Weekly column in the Washington Times Communities by Laurie Edwards-Tate

Many of us are looking forward to a three-day weekend. Many of us think of it as the gateway to summer, a break to enjoy warmer weather, family, friends, and favorite activities. I wholeheartedly embrace our national celebration of the American way of life.

But let’s please remember the reason for the freedoms we enjoy as Americans today: the sacrifices made by millions of individuals and their families through military service to our great nation.

Honoring those who defend our nation on Memorial Day.

Waterloo, New York is credited as the “birthplace” of Memorial Day. The people of Waterloo started a community celebration on May 5, 1866. It was originally called “Decoration Day” and was intended as a time for the nation to decorate the graves of thousands of Civil War dead with flowers.

The name was changed to Memorial Day in 1882, and it was moved in 1971 to the last Monday in May.

Memorial Day weekend is traditionally observed with by parades, memorial speeches, reenactments and living history demonstrations, and the decoration of sacred graves at our national cemeteries with flowers and flags.

A lovely modern tradition began in 1997 and is now officially recognized by the President and Members of Congress.  The National Moment of Remembrance encourages all Americans to pause wherever they are at 3:00 pm local time on Memorial Day for a minute of silence to remember and honor those who have died in service to the nation.

The Moment of Remembrance was initiated by No Greater Love, a Washington, DC-based national humanitarian organization. As Moment of Remembrance founder Carmella LaSpada states: “It’s a way we can all help put the memorial back in Memorial Day.”

Boiling the honorable contributions made by those who died defending our nation to mere numbers might seem impersonal. But is it also sobering, and enlightening. For each number in this list, there is a fallen hero, a family in mourning… and a grateful nation.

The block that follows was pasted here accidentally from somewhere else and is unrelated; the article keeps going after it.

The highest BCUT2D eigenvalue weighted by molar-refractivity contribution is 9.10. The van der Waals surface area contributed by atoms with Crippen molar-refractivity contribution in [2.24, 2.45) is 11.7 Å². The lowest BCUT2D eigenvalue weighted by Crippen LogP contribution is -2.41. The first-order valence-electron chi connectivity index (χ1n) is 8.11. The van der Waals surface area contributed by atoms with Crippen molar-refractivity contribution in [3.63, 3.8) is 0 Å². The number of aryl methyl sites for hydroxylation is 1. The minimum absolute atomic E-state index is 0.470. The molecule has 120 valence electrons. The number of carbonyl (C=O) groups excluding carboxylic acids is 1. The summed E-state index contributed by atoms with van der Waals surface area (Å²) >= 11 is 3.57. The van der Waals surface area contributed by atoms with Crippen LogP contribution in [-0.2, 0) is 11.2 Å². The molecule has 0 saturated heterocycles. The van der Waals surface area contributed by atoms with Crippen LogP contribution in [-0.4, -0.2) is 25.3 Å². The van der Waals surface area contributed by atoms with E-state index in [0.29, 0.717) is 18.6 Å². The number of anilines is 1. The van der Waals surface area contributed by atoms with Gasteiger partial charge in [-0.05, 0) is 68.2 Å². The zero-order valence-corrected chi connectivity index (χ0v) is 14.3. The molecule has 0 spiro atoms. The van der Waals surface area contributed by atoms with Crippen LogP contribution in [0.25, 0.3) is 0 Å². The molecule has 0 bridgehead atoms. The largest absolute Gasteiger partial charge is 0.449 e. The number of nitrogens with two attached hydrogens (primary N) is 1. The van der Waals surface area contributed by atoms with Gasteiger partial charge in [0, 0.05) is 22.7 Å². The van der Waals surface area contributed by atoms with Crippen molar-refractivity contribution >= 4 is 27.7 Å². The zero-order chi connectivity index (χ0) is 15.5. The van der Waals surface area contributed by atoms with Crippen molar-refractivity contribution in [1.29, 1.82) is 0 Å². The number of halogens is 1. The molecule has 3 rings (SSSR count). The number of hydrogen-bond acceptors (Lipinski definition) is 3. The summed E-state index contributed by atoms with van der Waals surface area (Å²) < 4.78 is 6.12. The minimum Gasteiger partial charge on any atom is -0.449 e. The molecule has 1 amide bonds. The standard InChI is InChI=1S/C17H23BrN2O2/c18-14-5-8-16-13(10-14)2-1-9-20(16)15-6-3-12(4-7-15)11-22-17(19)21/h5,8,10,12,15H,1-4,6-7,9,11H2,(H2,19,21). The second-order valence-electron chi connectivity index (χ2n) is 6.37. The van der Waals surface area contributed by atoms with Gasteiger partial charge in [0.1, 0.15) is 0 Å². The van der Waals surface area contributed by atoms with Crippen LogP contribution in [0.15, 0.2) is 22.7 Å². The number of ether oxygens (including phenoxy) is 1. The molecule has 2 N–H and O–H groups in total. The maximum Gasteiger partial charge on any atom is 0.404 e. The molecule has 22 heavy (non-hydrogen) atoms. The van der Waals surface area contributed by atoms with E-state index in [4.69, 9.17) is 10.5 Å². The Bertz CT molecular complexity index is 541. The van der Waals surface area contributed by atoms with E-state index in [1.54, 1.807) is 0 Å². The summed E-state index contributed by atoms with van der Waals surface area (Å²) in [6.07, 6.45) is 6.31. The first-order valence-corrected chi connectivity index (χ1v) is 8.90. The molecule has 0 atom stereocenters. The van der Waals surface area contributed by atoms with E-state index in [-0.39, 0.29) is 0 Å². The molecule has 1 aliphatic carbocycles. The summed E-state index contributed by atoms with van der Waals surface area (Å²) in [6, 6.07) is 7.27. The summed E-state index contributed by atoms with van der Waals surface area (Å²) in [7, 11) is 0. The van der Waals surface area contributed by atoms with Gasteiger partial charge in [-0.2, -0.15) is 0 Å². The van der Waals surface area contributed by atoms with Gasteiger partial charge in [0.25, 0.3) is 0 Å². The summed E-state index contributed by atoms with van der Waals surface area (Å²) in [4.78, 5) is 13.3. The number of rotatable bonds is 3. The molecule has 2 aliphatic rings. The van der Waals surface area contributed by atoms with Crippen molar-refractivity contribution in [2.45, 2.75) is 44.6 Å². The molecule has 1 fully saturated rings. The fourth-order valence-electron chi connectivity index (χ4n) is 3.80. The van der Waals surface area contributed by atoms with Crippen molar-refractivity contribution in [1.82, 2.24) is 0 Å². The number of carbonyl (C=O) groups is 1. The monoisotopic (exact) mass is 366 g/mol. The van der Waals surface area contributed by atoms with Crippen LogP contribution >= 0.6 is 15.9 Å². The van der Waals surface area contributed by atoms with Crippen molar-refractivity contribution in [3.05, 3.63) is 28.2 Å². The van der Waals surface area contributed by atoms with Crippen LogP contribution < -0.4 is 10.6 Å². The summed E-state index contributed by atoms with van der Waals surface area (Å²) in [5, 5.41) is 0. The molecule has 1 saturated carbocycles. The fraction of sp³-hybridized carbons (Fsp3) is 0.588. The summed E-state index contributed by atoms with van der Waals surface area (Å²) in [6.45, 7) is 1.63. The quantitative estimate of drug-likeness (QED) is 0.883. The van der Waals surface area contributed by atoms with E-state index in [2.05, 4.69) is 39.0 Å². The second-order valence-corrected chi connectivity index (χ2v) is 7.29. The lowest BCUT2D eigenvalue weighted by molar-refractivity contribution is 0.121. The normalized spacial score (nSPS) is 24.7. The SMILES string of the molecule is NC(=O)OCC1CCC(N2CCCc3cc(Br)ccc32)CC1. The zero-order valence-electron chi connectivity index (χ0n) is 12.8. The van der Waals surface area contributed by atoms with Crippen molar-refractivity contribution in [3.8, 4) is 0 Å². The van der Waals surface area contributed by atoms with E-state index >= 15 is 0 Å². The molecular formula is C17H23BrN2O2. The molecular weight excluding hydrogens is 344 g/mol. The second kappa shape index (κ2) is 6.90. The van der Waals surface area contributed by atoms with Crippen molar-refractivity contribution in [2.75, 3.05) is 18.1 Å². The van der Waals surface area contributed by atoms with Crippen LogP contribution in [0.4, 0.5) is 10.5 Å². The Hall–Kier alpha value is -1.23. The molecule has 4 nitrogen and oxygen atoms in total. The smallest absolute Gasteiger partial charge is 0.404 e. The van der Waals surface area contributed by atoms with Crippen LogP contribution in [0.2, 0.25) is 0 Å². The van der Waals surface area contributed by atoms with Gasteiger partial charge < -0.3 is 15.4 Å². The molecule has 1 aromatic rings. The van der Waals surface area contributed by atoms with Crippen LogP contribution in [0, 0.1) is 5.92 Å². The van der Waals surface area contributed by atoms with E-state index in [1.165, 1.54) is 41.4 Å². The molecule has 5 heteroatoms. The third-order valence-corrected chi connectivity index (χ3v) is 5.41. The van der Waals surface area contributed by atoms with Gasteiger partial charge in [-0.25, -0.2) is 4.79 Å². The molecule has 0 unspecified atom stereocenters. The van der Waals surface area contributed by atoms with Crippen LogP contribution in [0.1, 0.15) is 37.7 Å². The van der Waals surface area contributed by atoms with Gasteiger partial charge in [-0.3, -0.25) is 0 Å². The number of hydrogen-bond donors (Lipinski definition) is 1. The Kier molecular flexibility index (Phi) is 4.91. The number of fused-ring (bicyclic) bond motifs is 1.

Revolutionary War (1775-1783)
Served: No data
Deaths: 4,435
Wounded 6,188

War of 1812 (1812-1815)
Served: 286,730
Battle Deaths: 2,260
Wounded: 4,505

Mexican War (1846-1848)
Served: 78,718
Battle Deaths: 1,733
Other Deaths: 11,550
Wounded: 4,152

Civil War (1861-1865)
Served: 2,213,363
Battle Deaths: 140,414
Other Deaths: 224,097
Wounded: 281,881

Spanish-American War (1895-1902)
Served: 306,760
Battle Deaths: 385
Other Deaths: 2,061
Wounded: 1,662

World War I (1917-1918)
Served: 4,734,991
Battle Deaths: 53,402
Other Deaths: 63,114
Wounded: 204,002

World War II (1941-1946)
Served: 16,112,566
Battle Deaths: 291,557
Other Deaths: 113,842
Wounded: 671,846

Korean War (1950-1953)
Served: 5,720,000
Battle Deaths: 33,651
Other Deaths: 3,262
Wounded: 103,284

Vietnam War (1964-1973)
Served: 8,744,000
Battle Deaths: 47,378
Other Deaths: 10,799
Wounded: 153,303

Gulf War (1991)
Served: 24,100
Deaths: 162

Afghanistan War (2002-present)
Deaths: 2,449 (as of May 20, 2011)

Iraq War (2003-present)
Deaths: 4,771 (as of May 20, 2011)
Wounded in action: 29,978

Source: Department of Defense, United States Central Command, and Iraq Coalition Casualty Count

Let us pause to remember for just a moment the sacrifices of these Americans, and let us remember on Memorial Day and every single day that freedom isn’t free.

Happy Memorial Day and God Bless America!

Until next time, enjoy the ride in good health!

NEXT WEEK: Saving the CLASS Act

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